HAVANA - Cuban police detained about 50 people when a predominantly Roman Catholic dissident group led a march in Havana on Sunday, less than a week before Pope Francis visits the communist-ruled country.
Such detentions have become common following regular Sunday marches by the Ladies in White, a group that has criticized the Roman Catholic Church and Cuban Cardinal Jaime Ortega for failing to advocate on its behalf with the Cuban government.
Ladies in White leader Berta Soler told Reuters the women planned to attend masses that Pope Francis will lead in Havana and Holguin while in Cuba from Sept. 19-22. The pope will also visit Santiago de Cuba.
"I would discuss with the pope the need to stop police violence against those who exercise their freedom to demonstrate in public," Soler said.
Cuba's government considers the dissidents to be provocateurs who are financed by anti-communist groups in the United States as part of an effort to destabilize the government in Havana.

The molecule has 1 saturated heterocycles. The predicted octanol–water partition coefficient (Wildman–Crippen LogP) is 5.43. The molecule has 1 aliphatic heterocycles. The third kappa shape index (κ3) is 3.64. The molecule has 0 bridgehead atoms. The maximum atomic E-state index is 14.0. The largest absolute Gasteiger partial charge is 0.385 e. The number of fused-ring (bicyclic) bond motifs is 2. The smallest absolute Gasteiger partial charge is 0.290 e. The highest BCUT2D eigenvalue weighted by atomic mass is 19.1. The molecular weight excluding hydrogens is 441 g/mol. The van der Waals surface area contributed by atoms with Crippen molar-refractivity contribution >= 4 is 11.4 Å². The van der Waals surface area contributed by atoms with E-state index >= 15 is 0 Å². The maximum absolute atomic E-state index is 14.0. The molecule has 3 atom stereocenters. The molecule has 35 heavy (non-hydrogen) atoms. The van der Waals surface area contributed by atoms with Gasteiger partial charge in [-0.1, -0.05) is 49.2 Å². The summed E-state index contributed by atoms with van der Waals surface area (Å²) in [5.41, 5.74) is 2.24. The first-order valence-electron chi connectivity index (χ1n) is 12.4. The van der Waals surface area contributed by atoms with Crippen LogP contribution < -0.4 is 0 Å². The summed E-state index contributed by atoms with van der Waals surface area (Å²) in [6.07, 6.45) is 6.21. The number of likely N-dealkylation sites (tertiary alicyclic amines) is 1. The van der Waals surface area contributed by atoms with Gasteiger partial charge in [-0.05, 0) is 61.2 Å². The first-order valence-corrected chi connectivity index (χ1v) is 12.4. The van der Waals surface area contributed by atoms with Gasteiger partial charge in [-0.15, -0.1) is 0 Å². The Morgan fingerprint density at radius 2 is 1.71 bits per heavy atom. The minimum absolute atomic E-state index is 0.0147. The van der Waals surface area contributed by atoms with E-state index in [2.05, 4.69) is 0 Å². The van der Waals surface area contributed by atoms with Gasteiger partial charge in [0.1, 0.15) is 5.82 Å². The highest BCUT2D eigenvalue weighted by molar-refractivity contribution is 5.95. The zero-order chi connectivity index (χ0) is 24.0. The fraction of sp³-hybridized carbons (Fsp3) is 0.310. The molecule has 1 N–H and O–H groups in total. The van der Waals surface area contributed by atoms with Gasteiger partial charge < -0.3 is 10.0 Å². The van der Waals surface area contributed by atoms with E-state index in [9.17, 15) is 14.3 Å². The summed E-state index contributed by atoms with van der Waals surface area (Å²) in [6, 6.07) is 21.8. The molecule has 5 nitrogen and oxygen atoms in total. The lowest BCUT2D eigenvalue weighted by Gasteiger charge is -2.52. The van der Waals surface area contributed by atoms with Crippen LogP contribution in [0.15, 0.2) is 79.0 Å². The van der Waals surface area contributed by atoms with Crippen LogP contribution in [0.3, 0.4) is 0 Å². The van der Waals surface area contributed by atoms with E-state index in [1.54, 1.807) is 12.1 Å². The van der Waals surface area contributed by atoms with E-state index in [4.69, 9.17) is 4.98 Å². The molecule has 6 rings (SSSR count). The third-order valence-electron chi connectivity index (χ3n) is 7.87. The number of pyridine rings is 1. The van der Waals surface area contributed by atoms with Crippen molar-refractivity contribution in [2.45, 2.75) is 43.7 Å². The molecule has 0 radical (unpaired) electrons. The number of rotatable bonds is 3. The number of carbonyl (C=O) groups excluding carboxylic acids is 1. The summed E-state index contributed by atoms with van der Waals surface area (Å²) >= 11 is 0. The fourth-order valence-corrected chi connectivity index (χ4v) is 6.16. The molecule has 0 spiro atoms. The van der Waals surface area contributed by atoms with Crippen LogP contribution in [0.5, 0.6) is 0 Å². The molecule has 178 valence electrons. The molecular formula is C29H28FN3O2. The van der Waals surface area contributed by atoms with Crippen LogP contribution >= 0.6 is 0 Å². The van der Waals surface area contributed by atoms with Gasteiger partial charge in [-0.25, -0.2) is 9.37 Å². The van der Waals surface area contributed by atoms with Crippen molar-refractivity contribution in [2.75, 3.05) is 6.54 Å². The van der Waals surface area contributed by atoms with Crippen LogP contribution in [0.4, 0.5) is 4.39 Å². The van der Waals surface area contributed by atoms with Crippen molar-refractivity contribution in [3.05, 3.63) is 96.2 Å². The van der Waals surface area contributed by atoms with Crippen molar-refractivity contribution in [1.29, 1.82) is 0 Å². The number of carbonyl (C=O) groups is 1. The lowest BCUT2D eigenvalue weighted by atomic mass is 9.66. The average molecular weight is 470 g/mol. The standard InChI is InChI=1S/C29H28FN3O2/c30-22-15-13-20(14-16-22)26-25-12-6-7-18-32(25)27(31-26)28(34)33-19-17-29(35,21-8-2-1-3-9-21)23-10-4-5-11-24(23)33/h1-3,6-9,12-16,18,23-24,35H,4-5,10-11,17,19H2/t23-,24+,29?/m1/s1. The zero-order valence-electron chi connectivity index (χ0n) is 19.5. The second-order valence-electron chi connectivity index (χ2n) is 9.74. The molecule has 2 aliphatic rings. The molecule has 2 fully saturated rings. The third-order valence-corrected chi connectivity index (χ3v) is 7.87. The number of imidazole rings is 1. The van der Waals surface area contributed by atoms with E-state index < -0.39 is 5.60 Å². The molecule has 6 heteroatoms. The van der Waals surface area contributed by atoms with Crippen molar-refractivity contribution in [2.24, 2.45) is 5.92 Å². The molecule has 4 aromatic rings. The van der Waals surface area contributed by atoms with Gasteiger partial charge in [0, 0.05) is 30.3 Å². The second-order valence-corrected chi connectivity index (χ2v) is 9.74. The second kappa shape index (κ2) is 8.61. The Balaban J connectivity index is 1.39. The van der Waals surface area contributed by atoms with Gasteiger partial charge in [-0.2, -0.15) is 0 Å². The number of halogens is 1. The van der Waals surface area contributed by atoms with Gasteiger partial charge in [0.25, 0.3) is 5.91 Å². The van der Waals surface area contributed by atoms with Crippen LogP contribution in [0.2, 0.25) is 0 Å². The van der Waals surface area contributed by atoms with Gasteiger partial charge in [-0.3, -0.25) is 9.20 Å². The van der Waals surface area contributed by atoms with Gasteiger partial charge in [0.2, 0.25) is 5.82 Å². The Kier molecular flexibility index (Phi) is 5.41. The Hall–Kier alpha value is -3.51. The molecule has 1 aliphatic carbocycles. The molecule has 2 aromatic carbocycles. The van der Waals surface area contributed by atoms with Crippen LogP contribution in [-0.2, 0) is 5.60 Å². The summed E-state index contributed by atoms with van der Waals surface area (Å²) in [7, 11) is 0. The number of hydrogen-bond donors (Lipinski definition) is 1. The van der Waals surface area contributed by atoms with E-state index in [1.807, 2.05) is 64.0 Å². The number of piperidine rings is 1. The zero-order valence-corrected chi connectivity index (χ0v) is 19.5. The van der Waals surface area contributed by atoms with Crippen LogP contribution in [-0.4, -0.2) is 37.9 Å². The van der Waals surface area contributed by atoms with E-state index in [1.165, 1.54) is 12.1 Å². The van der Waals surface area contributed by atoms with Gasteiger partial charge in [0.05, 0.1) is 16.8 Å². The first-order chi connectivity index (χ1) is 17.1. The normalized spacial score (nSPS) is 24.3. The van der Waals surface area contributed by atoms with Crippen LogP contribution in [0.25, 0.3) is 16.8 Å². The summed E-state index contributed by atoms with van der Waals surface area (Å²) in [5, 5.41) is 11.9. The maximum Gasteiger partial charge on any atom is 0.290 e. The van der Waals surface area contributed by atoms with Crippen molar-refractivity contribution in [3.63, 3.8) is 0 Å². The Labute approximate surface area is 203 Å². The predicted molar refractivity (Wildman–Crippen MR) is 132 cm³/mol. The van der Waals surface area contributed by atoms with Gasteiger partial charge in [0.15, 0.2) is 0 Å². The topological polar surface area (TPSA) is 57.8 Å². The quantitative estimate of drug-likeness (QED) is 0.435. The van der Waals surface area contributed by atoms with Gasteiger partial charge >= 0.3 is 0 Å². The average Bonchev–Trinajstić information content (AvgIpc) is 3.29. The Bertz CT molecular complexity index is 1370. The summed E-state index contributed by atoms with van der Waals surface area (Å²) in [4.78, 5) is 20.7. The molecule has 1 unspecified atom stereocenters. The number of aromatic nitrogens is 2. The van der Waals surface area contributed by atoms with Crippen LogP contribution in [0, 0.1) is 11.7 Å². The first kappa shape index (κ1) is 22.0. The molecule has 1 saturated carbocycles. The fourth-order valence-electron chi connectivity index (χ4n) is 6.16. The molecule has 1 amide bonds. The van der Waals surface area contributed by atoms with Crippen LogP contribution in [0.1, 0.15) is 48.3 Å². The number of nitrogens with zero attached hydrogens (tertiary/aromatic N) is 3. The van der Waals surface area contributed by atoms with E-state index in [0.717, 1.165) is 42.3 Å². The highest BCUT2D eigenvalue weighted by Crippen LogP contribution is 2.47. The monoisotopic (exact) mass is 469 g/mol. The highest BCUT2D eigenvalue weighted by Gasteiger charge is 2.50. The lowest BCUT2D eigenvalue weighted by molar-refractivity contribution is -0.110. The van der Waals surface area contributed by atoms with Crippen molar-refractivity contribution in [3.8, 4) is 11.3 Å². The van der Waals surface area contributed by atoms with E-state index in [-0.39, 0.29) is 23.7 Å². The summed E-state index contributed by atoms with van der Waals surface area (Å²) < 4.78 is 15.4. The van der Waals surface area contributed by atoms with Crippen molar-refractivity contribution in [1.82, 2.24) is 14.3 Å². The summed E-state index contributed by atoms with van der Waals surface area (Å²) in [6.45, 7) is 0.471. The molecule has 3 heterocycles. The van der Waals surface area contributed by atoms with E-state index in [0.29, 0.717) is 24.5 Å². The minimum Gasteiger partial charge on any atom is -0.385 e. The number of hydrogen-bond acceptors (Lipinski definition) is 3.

In their weekly rally following mass at Havana's Santa Rita Catholic Church, about 40 of the women, accompanied by about a dozen male supporters, marched outside their authorized route and down a side street where they were set upon by some 200 government supporters and police.
Female police pushed, pulled and carried the women onto buses as some sat down in an attempt to resist. The men were handcuffed and shoved into police cars and vans.
Similar incidents have occurred over the last few months, with those detained soon released. Dissidents have said about 100 people are typically detained each Sunday across Cuba.